I have also found an old 19th century book wich gives another pathway on the syntesis of gallic acid:http://albumen.conservation-us.org/library/monographs/sunbeam/chap14.html#heading51

If you have some idea of what plant I could use please tell me.
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[*] posted on 18-11-2018 at 14:37


Chestnuts have a high enough starch content that step 2 will make porridge.
I doubt decantation will be an option.
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[*] posted on 20-11-2018 at 11:28


Quote: Originally posted by unionised  
Chestnuts have a high enough starch content that step 2 will make porridge.
I doubt decantation will be an option.

I have tried pomegranates and they seem very promising. I am yet purifying the tannic acid but it definitely makes some ferric sulphate turn blue and it tastes very astringent.
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[*] posted on 25-12-2018 at 19:43


70% acetone (or MIBK) has been recommended for a long time for leaf material, and crushed air-dried sumac leaves were 57% soluble in it. After removing the acetone, a single wash with DCM (or chloroform) removes all the green acetone-solubles. What was really surprising was powdered nutgalls were 80% soluble, and the wash is unnecessary. BTW there is lit showing great variation in extractable tannin depending on how the material was treated before extraction.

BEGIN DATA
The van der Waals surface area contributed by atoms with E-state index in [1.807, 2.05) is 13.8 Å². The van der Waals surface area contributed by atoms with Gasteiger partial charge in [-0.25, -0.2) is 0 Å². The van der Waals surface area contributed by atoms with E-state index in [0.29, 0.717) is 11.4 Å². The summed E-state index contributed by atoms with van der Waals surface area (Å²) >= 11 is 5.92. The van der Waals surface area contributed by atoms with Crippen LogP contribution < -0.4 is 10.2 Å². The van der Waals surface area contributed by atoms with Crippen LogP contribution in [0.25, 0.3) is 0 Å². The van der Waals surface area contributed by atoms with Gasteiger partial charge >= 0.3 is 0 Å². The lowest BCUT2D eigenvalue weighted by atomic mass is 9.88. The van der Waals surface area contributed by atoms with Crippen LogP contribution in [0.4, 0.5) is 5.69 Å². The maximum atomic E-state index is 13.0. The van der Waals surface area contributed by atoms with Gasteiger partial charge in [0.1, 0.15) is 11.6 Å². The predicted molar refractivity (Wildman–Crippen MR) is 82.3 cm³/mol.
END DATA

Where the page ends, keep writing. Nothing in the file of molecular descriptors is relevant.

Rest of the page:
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[*] posted on 5-1-2019 at 17:54


One may question involving organic solvent at all, but concentration of the extraction solution is generally desirable and acetone is much easier to remove with a minimum of heat. My sumac extract is still in the desiccator but some experiments have been done on the ease of acid hydrolysis of extract of alleged Q. infectoria galls.

Sulfuric acid hydrolysis is in the old books as the method of Liebig. One recipe calls for boiling 10% tannin in 2.5M acid for 20 min. and setting aside for a week. At the other end is the HPLC method calling for boiling M acid for 24 hrs. At 80-85C a 10% solution still forms a precipitate with aq. gelatin. At 105-110C with no air there is no precipitate. The color is the same tea-coffee. On cooling, there is a light brown fine but filterable mud of gallic acid, and a smaller amount of black glassy thin flakes on the walls of the digester. The flakes may contain condensed gallic acid but my guess is no. Gallic acid that escapes purification can be extracted out with ethyl acetate (substantial neutralization may be wise with ester solvent)